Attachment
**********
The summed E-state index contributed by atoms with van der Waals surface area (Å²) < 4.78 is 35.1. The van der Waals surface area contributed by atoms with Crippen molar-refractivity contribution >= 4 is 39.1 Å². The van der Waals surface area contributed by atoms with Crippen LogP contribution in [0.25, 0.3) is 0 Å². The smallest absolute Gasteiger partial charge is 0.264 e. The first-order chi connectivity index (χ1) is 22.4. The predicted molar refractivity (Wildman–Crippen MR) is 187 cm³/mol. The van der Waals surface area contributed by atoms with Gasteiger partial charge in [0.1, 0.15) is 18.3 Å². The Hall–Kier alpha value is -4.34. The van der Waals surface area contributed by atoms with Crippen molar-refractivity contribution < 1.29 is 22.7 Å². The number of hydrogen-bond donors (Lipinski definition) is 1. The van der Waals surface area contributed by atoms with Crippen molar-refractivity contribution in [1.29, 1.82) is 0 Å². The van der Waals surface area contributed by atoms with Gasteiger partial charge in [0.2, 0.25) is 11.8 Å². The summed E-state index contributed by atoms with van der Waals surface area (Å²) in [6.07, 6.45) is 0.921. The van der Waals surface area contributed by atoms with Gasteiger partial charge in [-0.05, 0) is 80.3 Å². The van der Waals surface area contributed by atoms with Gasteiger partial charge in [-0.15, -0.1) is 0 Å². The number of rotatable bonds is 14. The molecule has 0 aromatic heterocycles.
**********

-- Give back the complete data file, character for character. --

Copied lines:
The summed E-state index contributed by atoms with van der Waals surface area (Å²) < 4.78 is 35.1. The van der Waals surface area contributed by atoms with Crippen molar-refractivity contribution >= 4 is 39.1 Å². The van der Waals surface area contributed by atoms with Crippen LogP contribution in [0.25, 0.3) is 0 Å². The smallest absolute Gasteiger partial charge is 0.264 e. The first-order chi connectivity index (χ1) is 22.4. The predicted molar refractivity (Wildman–Crippen MR) is 187 cm³/mol. The van der Waals surface area contributed by atoms with Gasteiger partial charge in [0.1, 0.15) is 18.3 Å². The Hall–Kier alpha value is -4.34. The van der Waals surface area contributed by atoms with Crippen molar-refractivity contribution < 1.29 is 22.7 Å². The number of hydrogen-bond donors (Lipinski definition) is 1. The van der Waals surface area contributed by atoms with Crippen molar-refractivity contribution in [1.29, 1.82) is 0 Å². The van der Waals surface area contributed by atoms with Gasteiger partial charge in [0.2, 0.25) is 11.8 Å². The summed E-state index contributed by atoms with van der Waals surface area (Å²) in [6.07, 6.45) is 0.921. The van der Waals surface area contributed by atoms with Gasteiger partial charge in [-0.05, 0) is 80.3 Å². The van der Waals surface area contributed by atoms with Gasteiger partial charge in [-0.15, -0.1) is 0 Å². The number of rotatable bonds is 14. The molecule has 0 aromatic heterocycles.